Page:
Playwright Aaron Posner casts a Chekhov classic into a Generation X aesthetic with Stupid Fucking Bird. The comedic drama has a 1990’s indie cinema feel about it in a small stage production that comes to inhabit Sunstone Studios this weekend courtesy of Placeholder Players. A remarkably nuanced and textured cast works its way through a contemporary US adaptation of The Seagull with heart, poise and powerful emotion that strives to plunge itself right into the existential heart of theatre.
“Start the Fucking Play.” (Zachary Thomas Woods tells everybody that right at the beginning of the play.) Someone has to say that before the play can start. Opening night it was just about everybody...opening night appeared to be sold-out. It was a deeply engaged crowd for a deeply engaging drama.
Woods plays Con--a struggling contemporary playwright who is trying to change the world. He wants to do art that carves its way into the center of reality to find some sort of truth. He’s falling for the woman he has cast in the center of a piece that he’s written. Mary Grace Seigel plays to a casually playful poise and perfection as the actress Nina, who is actively seeking fame and love from everyone. Seigel lends some depth to the character as she explores a deep emotional vulnerability in seeking the love of the famed author Trig, played with a sense of intellectual passion by Rick Bingen.
Grace Berendt is achingly stunning as Mash--a goth girl in fishnets with a ukulele who feels a powerfully overwhelming darkness about the world. The darkness comes at least partially because of the love she feels for Con, which is destined to be forever unrequited. Berendt’s sweetly beautiful voice dances out across the intimate space of Sunstone Studios as she plays something wistfully dreamy about the futile nature of life. Berendt is irresistible in the role...occupying the edges of the ensemble except for a couple of brief moments. The structure of the play allows Berendt an opportunity to show some deeply moving emotional development as Mash opens-up to the possibilities that are open to her. It’s a profoundly satisfying transformation that is presented without undue amplification around the edges of the ensemble.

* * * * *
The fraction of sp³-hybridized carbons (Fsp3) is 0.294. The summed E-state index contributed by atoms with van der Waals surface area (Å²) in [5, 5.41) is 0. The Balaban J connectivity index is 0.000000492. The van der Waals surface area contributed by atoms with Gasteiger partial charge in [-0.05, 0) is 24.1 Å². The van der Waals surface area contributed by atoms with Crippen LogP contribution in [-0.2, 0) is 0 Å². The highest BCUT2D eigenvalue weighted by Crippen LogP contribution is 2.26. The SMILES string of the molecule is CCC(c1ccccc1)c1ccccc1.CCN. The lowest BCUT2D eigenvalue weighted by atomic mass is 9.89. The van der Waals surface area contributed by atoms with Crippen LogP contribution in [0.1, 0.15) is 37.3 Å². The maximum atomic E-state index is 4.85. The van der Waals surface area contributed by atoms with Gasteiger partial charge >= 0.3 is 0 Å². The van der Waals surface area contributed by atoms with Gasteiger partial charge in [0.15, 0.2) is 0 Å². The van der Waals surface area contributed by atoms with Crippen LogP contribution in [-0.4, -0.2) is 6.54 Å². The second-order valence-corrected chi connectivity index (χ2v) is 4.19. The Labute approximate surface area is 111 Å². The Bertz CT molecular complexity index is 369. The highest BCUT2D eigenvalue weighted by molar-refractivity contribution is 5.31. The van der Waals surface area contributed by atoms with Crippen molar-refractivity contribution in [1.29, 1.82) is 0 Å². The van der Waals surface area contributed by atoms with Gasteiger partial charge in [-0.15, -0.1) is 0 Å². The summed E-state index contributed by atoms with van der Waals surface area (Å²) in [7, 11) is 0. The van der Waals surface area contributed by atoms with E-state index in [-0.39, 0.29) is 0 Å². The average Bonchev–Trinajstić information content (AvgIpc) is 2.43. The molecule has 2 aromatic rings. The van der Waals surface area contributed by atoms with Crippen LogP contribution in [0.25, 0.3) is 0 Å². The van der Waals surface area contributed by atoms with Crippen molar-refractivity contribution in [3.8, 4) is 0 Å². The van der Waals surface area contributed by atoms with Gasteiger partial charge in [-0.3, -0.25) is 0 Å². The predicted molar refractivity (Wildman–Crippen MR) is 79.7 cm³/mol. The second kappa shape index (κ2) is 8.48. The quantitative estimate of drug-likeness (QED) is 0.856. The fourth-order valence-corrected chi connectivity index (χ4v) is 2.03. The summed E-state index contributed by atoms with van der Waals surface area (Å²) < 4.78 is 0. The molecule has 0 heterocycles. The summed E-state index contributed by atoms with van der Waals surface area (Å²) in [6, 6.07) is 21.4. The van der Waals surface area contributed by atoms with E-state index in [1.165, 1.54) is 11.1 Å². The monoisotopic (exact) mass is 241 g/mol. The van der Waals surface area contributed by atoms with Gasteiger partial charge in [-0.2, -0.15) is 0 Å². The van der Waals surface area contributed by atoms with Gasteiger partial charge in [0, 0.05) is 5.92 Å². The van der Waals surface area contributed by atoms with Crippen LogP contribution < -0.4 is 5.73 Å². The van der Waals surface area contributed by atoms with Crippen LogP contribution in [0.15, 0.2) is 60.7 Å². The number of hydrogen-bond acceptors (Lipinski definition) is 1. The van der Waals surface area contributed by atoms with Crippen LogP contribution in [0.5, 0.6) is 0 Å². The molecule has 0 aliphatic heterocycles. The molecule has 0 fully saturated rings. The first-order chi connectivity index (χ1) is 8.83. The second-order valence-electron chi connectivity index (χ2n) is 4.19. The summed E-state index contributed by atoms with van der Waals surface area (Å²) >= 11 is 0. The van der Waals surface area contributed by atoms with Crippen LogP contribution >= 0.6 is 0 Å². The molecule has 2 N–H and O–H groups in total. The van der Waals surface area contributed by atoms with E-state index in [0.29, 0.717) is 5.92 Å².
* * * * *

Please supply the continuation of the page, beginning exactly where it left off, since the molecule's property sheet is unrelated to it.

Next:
Jabril Rilley plays with a charming innocence in the role of Dev--a guy who is understandably in love with Mash. Riley resonates a casual wonder about the world that lends an honest, childlike levity to the production. Rilley balances the innocence against a simple, pragmatic wisdom that Posner is clever enough to give the character. So often an adult of innocent wonder is played-up as an idiot. Posner may have placed a bit of that in the script, but Rilley plays it with such an intellectually adroit energy that Dev feels like a fully-rendered person onstage.
Kim Emmer plays Con’s mom. Bill Molitor plays an old, retired doctor. They’re both given their moments, but Posner hasn’t really been able to engage with them in a way that feels truly connected and integrated with the rest of the cast...and then...they weren’t THAT significant in Chekhov’s original play anyway...so once again the more experienced end of a cast is on the periphery.
Woods’ presence opens and closes the show. He’s got the first and last lines. As Con, he’s well aware that he’s in a play...and there’s a really cool fusion between actor and character in a gorgeously existential angle of one of the better plays to be placed on any stage so far this year. The complexities of love. art and commerce that Chekhov was working with feel kind of interesting in a contemporary US setting...the whole thing feels like a MUCH more complicated mutation of Helen Childress' Reality Bites.)
There are two more performances.
Placeholder Players' staging of Stupid Fucking Bird runs through September 3rd (one weekend only) at Sunstone Studios on 127 E. Wells Street. For more information, visit Sunstone online.